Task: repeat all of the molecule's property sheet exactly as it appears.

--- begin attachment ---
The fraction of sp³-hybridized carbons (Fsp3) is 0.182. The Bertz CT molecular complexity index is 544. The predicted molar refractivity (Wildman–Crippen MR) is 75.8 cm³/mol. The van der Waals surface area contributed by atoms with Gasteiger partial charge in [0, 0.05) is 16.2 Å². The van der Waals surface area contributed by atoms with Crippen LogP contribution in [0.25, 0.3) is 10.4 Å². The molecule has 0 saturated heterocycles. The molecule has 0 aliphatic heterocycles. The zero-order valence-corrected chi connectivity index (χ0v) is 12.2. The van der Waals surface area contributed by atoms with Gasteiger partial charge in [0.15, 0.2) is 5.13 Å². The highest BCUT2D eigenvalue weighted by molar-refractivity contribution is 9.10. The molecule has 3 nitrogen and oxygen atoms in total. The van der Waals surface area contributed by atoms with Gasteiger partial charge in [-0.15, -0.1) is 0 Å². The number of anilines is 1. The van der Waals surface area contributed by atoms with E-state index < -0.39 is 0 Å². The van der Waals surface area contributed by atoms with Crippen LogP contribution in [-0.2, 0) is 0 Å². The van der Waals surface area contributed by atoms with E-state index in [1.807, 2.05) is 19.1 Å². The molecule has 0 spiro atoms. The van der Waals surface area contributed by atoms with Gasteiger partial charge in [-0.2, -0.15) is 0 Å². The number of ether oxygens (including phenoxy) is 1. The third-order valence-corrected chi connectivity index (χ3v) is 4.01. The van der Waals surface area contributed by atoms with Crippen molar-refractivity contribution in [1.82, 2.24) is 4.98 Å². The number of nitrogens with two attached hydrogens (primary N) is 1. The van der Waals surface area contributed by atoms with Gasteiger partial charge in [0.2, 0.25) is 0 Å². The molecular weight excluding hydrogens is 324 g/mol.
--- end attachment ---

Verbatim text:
The fraction of sp³-hybridized carbons (Fsp3) is 0.182. The Bertz CT molecular complexity index is 544. The predicted molar refractivity (Wildman–Crippen MR) is 75.8 cm³/mol. The van der Waals surface area contributed by atoms with Gasteiger partial charge in [0, 0.05) is 16.2 Å². The van der Waals surface area contributed by atoms with Crippen LogP contribution in [0.25, 0.3) is 10.4 Å². The molecule has 0 saturated heterocycles. The molecule has 0 aliphatic heterocycles. The zero-order valence-corrected chi connectivity index (χ0v) is 12.2. The van der Waals surface area contributed by atoms with Gasteiger partial charge in [0.15, 0.2) is 5.13 Å². The highest BCUT2D eigenvalue weighted by molar-refractivity contribution is 9.10. The molecule has 3 nitrogen and oxygen atoms in total. The van der Waals surface area contributed by atoms with Gasteiger partial charge in [-0.15, -0.1) is 0 Å². The number of anilines is 1. The van der Waals surface area contributed by atoms with E-state index < -0.39 is 0 Å². The van der Waals surface area contributed by atoms with Crippen LogP contribution in [-0.2, 0) is 0 Å². The van der Waals surface area contributed by atoms with E-state index in [1.807, 2.05) is 19.1 Å². The molecule has 0 spiro atoms. The van der Waals surface area contributed by atoms with Gasteiger partial charge in [-0.2, -0.15) is 0 Å². The number of ether oxygens (including phenoxy) is 1. The third-order valence-corrected chi connectivity index (χ3v) is 4.01. The van der Waals surface area contributed by atoms with Crippen molar-refractivity contribution in [1.82, 2.24) is 4.98 Å². The number of nitrogens with two attached hydrogens (primary N) is 1. The van der Waals surface area contributed by atoms with Gasteiger partial charge in [0.2, 0.25) is 0 Å². The molecular weight excluding hydrogens is 324 g/mol.